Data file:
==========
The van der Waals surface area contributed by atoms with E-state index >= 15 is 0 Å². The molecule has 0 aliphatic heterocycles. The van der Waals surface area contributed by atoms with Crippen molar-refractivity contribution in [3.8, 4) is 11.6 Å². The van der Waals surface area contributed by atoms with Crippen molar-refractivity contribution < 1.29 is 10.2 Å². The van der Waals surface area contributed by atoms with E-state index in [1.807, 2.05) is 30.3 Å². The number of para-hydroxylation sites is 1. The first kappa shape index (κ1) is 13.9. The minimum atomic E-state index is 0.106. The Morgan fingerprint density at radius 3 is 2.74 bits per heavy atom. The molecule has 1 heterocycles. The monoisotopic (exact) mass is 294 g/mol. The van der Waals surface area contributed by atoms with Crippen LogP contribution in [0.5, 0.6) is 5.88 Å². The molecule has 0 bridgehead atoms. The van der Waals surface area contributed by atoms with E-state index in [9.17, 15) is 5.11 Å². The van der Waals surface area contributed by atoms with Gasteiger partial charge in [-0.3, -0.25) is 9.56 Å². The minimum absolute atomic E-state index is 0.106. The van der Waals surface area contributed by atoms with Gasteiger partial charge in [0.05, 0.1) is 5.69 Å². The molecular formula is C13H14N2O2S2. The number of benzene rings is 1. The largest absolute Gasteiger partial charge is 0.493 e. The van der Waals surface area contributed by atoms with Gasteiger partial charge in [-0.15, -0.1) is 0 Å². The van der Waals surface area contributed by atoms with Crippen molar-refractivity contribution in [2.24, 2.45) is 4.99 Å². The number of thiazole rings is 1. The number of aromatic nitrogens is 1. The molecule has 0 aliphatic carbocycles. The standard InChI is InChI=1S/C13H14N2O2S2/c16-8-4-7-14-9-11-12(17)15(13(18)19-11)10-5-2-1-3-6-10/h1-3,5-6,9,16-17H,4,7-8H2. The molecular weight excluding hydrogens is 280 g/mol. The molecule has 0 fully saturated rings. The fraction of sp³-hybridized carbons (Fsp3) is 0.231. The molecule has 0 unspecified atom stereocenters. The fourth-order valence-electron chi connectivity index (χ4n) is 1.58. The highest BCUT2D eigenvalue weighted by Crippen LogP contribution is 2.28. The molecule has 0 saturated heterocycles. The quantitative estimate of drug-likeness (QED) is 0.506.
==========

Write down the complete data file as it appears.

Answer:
The van der Waals surface area contributed by atoms with E-state index >= 15 is 0 Å². The molecule has 0 aliphatic heterocycles. The van der Waals surface area contributed by atoms with Crippen molar-refractivity contribution in [3.8, 4) is 11.6 Å². The van der Waals surface area contributed by atoms with Crippen molar-refractivity contribution < 1.29 is 10.2 Å². The van der Waals surface area contributed by atoms with E-state index in [1.807, 2.05) is 30.3 Å². The number of para-hydroxylation sites is 1. The first kappa shape index (κ1) is 13.9. The minimum atomic E-state index is 0.106. The Morgan fingerprint density at radius 3 is 2.74 bits per heavy atom. The molecule has 1 heterocycles. The monoisotopic (exact) mass is 294 g/mol. The van der Waals surface area contributed by atoms with Crippen LogP contribution in [0.5, 0.6) is 5.88 Å². The molecule has 0 bridgehead atoms. The van der Waals surface area contributed by atoms with E-state index in [9.17, 15) is 5.11 Å². The van der Waals surface area contributed by atoms with Gasteiger partial charge in [-0.3, -0.25) is 9.56 Å². The minimum absolute atomic E-state index is 0.106. The van der Waals surface area contributed by atoms with Gasteiger partial charge in [0.05, 0.1) is 5.69 Å². The molecular formula is C13H14N2O2S2. The number of benzene rings is 1. The largest absolute Gasteiger partial charge is 0.493 e. The van der Waals surface area contributed by atoms with Gasteiger partial charge in [-0.15, -0.1) is 0 Å². The van der Waals surface area contributed by atoms with Crippen molar-refractivity contribution in [2.24, 2.45) is 4.99 Å². The number of thiazole rings is 1. The number of aromatic nitrogens is 1. The molecule has 0 aliphatic carbocycles. The standard InChI is InChI=1S/C13H14N2O2S2/c16-8-4-7-14-9-11-12(17)15(13(18)19-11)10-5-2-1-3-6-10/h1-3,5-6,9,16-17H,4,7-8H2. The molecular weight excluding hydrogens is 280 g/mol. The molecule has 0 fully saturated rings. The fraction of sp³-hybridized carbons (Fsp3) is 0.231. The molecule has 0 unspecified atom stereocenters. The fourth-order valence-electron chi connectivity index (χ4n) is 1.58. The highest BCUT2D eigenvalue weighted by Crippen LogP contribution is 2.28. The molecule has 0 saturated heterocycles. The quantitative estimate of drug-likeness (QED) is 0.506.